Saturday, June 28, 2014 | 12:42 p.m.
PHILADELPHIA — With his family pedigree and stout resume, Brendan Lemieux was sure he was a first-round pick.
One weekend into his NHL career, he already had first taste of disappointment when he was passed over on the first day of the draft. But he had a short wait on Saturday.
The Buffalo Sabres opened the second day of the draft by selecting the forward with the 31st overall pick.
"I expected to be a first-round pick and never even really looked at the second round," Lemieux said.
The Sabres are glad he was around. Lemieux is the son of former New Jersey Devils star and Stanley Cup champion Claude Lemieux.
Brendan Lemieux, who played for the Barrie Colts in the Ontario Hockey League, enjoyed comparisons to his father. In the weeks leading up to the draft, he said he took it as a compliment when teams said he reminded them of the player who won four Stanley Cups. He wears No. 21 because that was his father's number while playing junior hockey and he has also inherited the nickname "Pepe" from Claude.
"He's a leader and he's a winner," Claude Lemieux said. "He loves to win. And he plays the game the right way. So I'm sure the fans will identify."
Brendan Lemieux waited with each pick Friday night to hear his name called. He went home wondering why he would have to return to the Wells Fargo Center for rounds two through seven.
"I was one of those guys who was trying to figure out for a long time where I was going to go," he said. "Nobody really knew. I had no idea I would drop out of the first round, but I had no idea I was going to get picked this morning. I walked in the arena like 2 minutes before I was going to get picked."
Lemieux finished tied for third on Barrie with 53 points (27 goals) and led the club with 145 penalty minutes.
Lemieux was one of several offspring of former NHL players available in the draft. The Sabres selected center Sam Reinhart with the second overall pick. He is the son of former NHL player Paul Reinhart, who was selected by the Atlanta Flames in the first round in 1979.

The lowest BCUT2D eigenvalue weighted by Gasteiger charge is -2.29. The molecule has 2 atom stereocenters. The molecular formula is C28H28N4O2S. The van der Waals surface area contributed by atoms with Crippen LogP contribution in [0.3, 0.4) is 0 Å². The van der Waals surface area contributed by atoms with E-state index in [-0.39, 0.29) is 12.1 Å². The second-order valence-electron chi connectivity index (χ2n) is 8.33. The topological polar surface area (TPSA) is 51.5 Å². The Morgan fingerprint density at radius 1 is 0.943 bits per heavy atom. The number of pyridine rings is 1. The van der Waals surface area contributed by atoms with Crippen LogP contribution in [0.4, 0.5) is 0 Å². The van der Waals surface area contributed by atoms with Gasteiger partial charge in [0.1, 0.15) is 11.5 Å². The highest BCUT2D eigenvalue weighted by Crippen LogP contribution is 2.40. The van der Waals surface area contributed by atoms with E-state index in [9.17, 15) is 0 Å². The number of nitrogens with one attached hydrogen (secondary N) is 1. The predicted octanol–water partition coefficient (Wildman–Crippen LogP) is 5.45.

The Florida Panthers selected defenseman Aaron Ekblad with the No. 1 overall pick Friday night. Lemieux and Ekblad were teammates at Barrie and expected to become linked again as first-round picks.
"Aaron knows how crushed I was last night that I didn't go," Lemieux said. "It was definitely a goal of mine to go in the first round, but I think he was really excited to see me go early today. Aaron is one of my best friends. He was my roommate. We're like brothers. I was really excited to see him go first yesterday. He definitely deserves it."
Claude Lemieux said his son could benefit from forging his own path in Buffalo, instead of following the huge legacy he left behind in New Jersey. Claude also was known as one of the dirtiest agitators in NHL history, the kind of badge he'd like his son to avoid.
"I was pretty hated. As his father, I hope he doesn't get to that level," he said. "But he likes to be that instigator, in-your-face kind of player. He looked at how the game is played in the Stanley Cup finals, and the grit of the Los Angeles Kings and some of those players. That's how you get there. Even in today's game it still works."
Nathan Walker became the first Australian to go in the NHL draft when the Washington Capitals selected him in the third round with the 89th overall pick. The 20-year-old Walker moved to the Czech Republic as a kid and spent most of formative hockey years there. But he was the first Aussie in the American Hockey League when he played for the Hershey Bears.
Walker spent time with the Capitals during last year's training camp on a tryout basis and played in a preseason game.
"Message received from Australian client Nathan Walker, drafted in the 3rd round by the Caps, "We're going nuts in my house, I'm speechless,"" tweeted agent Allan Walsh.
There was a run on goalies in the second round after none were selected in the first. Calgary selected Mason McDonald with the 34th overall pick. From there, goalies were the hot pick: Vancouver selected Thatcher Demko with the 36th pick, Carolina selected Alex Nedeljkovic at 37 and Washington drafted Vitek Vancek with the 39th pick. The New York Rangers picked Brandon Halverson with the 59th selection.